Originally this post was titled “Shooting to Live” to make sure that the classic text would be available. It has been expanded (and may continue to be updated) to better serve as a reference for the men who were pioneers and innovators – but more importantly – men who actually used the techniques they taught.
William E Fairbairn
Fairbairn is one of the luminaries of modern martial arts. He joined the Royal Marine Light Infantry in 1901 and six years later joined the Shanghai Police were he had to engage in numerous street fights during his twenty-year career. While serving in Shanghai he studied a variety of traditional eastern and western martial arts, but he pared down the variations to his own ‘hybrid’ which (with a wry British humor) he called Defendu.
Flip through the book and it may seem simplistic. Yes: simple works. And unlike most modern practitioners Fairbairn’s skills were honed by conflicts to the death – no time for theory, just pragmatic, no-nonsense execution.
His talents were recognized and during WW2 he served in the army for the British Secret Service to train allied commandos (special forces) in close-combat, pistol, and knife, where he reminded his pupils to “Get tough, get down in the gutter, win at all costs…” And his most important lesson: “There’s no rules except one: kill or be killed.” The inspiration for Appelgate’s title (below).
Fairbairn’s self defense and combat manuals are still in print and continue to influence modern experts.*
Eric A Sykes
Sykes met Fairbairn in Shanghai in 1919 and joined the department as a volunteer reserve officer in 1926. An expert rifleman, Sykes trained snipers and during WW2 he joined the British Secret Intelligence Service where he worked as a trainer and reportedly ended each lesson with a concluding, “…and then kick him in the testicles.”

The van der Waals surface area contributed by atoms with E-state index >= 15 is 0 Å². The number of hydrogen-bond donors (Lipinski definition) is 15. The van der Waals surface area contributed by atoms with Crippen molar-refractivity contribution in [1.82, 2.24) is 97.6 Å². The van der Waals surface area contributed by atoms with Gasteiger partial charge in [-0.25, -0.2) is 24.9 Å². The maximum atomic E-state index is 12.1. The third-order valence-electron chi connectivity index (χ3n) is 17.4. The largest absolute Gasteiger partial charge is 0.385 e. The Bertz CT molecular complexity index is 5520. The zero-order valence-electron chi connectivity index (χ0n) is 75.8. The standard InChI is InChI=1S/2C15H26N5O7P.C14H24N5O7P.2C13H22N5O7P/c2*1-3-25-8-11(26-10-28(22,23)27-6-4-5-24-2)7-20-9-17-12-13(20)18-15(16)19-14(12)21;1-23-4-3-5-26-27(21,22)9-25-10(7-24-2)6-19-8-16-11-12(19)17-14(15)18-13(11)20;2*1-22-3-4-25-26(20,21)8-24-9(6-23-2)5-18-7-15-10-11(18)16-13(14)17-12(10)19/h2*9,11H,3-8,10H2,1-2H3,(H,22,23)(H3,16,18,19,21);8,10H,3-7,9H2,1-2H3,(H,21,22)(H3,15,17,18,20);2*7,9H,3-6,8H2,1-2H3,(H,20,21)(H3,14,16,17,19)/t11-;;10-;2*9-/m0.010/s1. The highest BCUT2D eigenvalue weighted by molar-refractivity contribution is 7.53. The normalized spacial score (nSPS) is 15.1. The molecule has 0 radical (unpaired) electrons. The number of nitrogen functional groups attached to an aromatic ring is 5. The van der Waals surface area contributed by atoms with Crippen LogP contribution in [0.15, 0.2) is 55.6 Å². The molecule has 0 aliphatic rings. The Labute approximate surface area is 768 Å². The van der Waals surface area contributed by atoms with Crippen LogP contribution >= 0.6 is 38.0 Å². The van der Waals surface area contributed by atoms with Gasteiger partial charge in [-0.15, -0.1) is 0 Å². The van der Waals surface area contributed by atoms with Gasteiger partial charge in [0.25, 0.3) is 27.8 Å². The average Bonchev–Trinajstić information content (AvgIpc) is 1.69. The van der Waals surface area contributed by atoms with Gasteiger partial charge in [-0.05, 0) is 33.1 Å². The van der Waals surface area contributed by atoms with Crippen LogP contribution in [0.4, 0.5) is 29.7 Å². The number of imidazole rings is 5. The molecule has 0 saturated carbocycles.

The Sykes-Fairbairn collaboration culminated with the publication of Shooting_to_Live – a classic work on high-stress, one-hand shooting. It is worth adding to your library.
Their unarmed and knife methods are exemplified by their knife design that is elegantly deadly. For a good oral history by someone who was there and did it, see Stan Scott’s interviews. If you want to purchase a reproduction of the classic design start >here<
Rex Applegate , a native Oregonian, was sent to the OSS to learn all that he could from Fairbairn and Sykes in 1942. The “point shooting” system they taught uses much of the skeletal alignment that good fencers and pugilists need maintain. Principles are universal. Applegate continued to promulgate the methods and published Kill or Get Killed in 1943.
The focus on efficient motion and brutal simplicity is exceedingly valuable in a high-stress environment. Simplicity is mandatory when tasked with teaching cohorts that need to be trained to maximal efficiency with minimal time. So while these men developed a highly efficient curriculum – the simplicity pares away master-plays and complex exchanges that will occur among higher-level practitioners.
But ignore the lessons within their works at your peril. Their methods helped win WW2. And these methods remain contemporary. Both Michael Janich and James Keating trained with Applegate – continuing the lineage by teaching point shooting methods.
*TIME TABLE OF DEATH
Fairbairn’s original table showed the target arteries, relative depths and the resulting damage when cut.
Although historically interesting, and innovative at the time, Fairbairn’s timetable is simplistic and not entirely accurate. Michael Janich updated the table in a more scientific manner and published the results in his “Contemporary Knife Targeting.”
In all instances, however, the Timetable of Death reminds us why, it is said that the winner of a knife fight is the one who dies last.